V. Other Potentially Applicable Federal Laws. In addition to the unique federal land control issues described above and arising under FLPMA and NEPA, certain other federal laws and regulatory programs only apply on federal lands. For example, the Archaeological Resources Protection Act, 16 U.S.C. §§ 470aa-470mm, creates a program for managing and protecting archaeological resources on public lands. Similarly, some federal lands are subject to use rights of tribes, see Chapter 6, that do not exist on private land (e.g., rights to hunt and gather foods under treaties securing tribes’ rights on “open and unclaimed lands”).

Federal land development also requires compliance with federal land resource management plans and, if necessary, the ability to navigate through administrative appeals and judicial review procedures that can be complicated and time-consuming. Further complicating matters, such management plans and administrative review processes are often specific to the authorities of each individual federal agency.

Other laws, while potentially applicable to private land development, have greater impact on federal lands. For example, the National Historic Preservation Act, 54 U.S.C. § 300101, et seq., requires extensive consultation with tribes and mitigation plan development in instances where project development could impact cultural resources on federal lands.

Moreover, of great significance in the context of wind energy development is the fact that the regulatory scope of the Endangered Species Act (“ESA”), 16 U.S.C. § 1531, et seq., increases exponentially on federal lands. For example, certain protections not provided to imperiled plant species on private or state lands do apply on federal lands. Furthermore, project development on federal lands often triggers the requirement for the land management agency to consult with the natural resource agencies (the National Marine Fisheries Services and the U.S. Fish & Wildlife Service) to ensure that a proposed project will not jeopardize a listed species or adversely modify the species’ critical habitat. ESA consultations can be time-consuming and expensive, and often result in species protection measures that can significantly impact design and operation of projects.

VI. Liability Risks. Development on federal land can open the door to liability risks not normally encountered when constructing wind projects on private lands. Most notably, liabilities associated with historical hazardous waste contamination may arise, as may exposure to lawsuits in federal court brought by sophisticated, well-funded antidevelopment nongovernmental organizations (“NGOs”).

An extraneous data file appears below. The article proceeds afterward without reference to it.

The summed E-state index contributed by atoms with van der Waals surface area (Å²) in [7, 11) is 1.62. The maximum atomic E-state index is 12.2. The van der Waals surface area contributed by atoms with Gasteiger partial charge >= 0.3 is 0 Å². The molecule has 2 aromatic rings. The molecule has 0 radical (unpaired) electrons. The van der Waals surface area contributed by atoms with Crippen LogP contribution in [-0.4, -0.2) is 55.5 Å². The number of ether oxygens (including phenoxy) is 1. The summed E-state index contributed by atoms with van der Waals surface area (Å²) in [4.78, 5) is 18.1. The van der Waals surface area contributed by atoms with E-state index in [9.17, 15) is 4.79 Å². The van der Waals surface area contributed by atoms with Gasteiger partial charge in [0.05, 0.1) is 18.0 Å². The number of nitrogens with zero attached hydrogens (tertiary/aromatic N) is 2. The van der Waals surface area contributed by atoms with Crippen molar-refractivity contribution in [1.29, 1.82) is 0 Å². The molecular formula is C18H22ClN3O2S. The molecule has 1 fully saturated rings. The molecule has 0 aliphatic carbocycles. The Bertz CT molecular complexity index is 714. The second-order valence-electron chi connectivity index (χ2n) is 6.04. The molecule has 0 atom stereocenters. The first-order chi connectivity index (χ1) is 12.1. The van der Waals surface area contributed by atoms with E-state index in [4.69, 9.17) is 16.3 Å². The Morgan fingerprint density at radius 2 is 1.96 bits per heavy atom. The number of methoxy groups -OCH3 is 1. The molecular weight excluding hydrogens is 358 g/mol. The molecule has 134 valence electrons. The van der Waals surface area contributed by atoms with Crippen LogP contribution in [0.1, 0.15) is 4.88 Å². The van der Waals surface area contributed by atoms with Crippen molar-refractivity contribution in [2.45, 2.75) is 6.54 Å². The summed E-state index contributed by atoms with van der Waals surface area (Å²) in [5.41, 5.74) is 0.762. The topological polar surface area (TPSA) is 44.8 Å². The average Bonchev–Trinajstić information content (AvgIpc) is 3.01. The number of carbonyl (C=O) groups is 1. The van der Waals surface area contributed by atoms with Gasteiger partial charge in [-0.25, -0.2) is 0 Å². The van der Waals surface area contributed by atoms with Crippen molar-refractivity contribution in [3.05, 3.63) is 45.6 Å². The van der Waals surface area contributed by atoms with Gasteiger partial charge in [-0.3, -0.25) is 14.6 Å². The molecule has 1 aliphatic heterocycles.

Unlike most nonfederal lands, significant portions of federal lands have experienced mineral exploration and mining. Often these activities leave behind a legacy of contaminated tailings and other hazardous wastes, and they do so in forms not always recognizable to the untrained eye. Under the strict and joint and several liability schemes found within many federal and state cleanup laws, entities that disturb these areas of historical contamination—for example, through road building and turbine pad construction—can find themselves responsible for remediating these sites, at significant cost, despite not having caused or contributed to the original contamination. Additionally, mitigating against such risks by avoiding contaminated areas on a project site can create design and operational challenges that add time and expense to a project.

In addition to potential liability arising from historical contamination, developers of federal land often face significant scrutiny and challenges by sophisticated NGOs. Unlike local antidevelopment groups or neighbors that might try to impede the development of a wind project on nonfederal lands, many regional and national NGOs are well-funded and focused on federal land issues. Such groups often do not hesitate to use litigation, see Chapter 16, in the federal courts to advance their interests, and thus have significant legal and technical expertise in complex federal administrative and judicial processes. The pressure these groups can bring to bear on the federal agencies whose authorizations are needed to develop a project on federal land can be considerable and should not be discounted.

VII. Navigational Tools. Despite their complicated regulatory nature, federal lands provide viable and significant opportunities for wind project development. Understanding and addressing the challenges before embarking on a project should enable a developer to take advantage of the benefits of federal lands while satisfactorily managing any risks.